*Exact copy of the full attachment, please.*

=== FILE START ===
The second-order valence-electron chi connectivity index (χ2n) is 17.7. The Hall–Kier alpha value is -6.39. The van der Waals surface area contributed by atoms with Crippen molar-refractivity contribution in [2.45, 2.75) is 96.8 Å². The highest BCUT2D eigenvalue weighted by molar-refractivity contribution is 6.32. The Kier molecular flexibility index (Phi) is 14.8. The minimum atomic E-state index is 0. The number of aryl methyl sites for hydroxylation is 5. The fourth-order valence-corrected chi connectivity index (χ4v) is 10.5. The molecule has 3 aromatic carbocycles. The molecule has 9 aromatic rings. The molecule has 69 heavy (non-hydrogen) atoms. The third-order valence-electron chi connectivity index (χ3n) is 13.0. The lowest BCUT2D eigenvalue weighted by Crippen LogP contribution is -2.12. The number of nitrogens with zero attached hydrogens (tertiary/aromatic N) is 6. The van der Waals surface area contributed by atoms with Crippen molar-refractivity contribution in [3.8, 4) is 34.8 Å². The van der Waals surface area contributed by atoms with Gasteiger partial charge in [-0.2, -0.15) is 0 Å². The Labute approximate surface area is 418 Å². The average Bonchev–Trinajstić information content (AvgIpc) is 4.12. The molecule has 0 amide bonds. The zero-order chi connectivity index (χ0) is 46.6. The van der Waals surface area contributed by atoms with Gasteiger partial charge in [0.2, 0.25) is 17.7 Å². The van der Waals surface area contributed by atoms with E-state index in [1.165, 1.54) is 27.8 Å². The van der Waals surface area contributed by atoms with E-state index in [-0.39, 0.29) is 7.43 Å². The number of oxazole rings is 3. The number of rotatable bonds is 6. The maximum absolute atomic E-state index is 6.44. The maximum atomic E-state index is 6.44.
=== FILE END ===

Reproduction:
The second-order valence-electron chi connectivity index (χ2n) is 17.7. The Hall–Kier alpha value is -6.39. The van der Waals surface area contributed by atoms with Crippen molar-refractivity contribution in [2.45, 2.75) is 96.8 Å². The highest BCUT2D eigenvalue weighted by molar-refractivity contribution is 6.32. The Kier molecular flexibility index (Phi) is 14.8. The minimum atomic E-state index is 0. The number of aryl methyl sites for hydroxylation is 5. The fourth-order valence-corrected chi connectivity index (χ4v) is 10.5. The molecule has 3 aromatic carbocycles. The molecule has 9 aromatic rings. The molecule has 69 heavy (non-hydrogen) atoms. The third-order valence-electron chi connectivity index (χ3n) is 13.0. The lowest BCUT2D eigenvalue weighted by Crippen LogP contribution is -2.12. The number of nitrogens with zero attached hydrogens (tertiary/aromatic N) is 6. The van der Waals surface area contributed by atoms with Crippen molar-refractivity contribution in [3.8, 4) is 34.8 Å². The van der Waals surface area contributed by atoms with Gasteiger partial charge in [-0.2, -0.15) is 0 Å². The Labute approximate surface area is 418 Å². The average Bonchev–Trinajstić information content (AvgIpc) is 4.12. The molecule has 0 amide bonds. The zero-order chi connectivity index (χ0) is 46.6. The van der Waals surface area contributed by atoms with Gasteiger partial charge in [0.2, 0.25) is 17.7 Å². The van der Waals surface area contributed by atoms with E-state index in [1.165, 1.54) is 27.8 Å². The van der Waals surface area contributed by atoms with E-state index in [-0.39, 0.29) is 7.43 Å². The number of oxazole rings is 3. The number of rotatable bonds is 6. The maximum absolute atomic E-state index is 6.44. The maximum atomic E-state index is 6.44.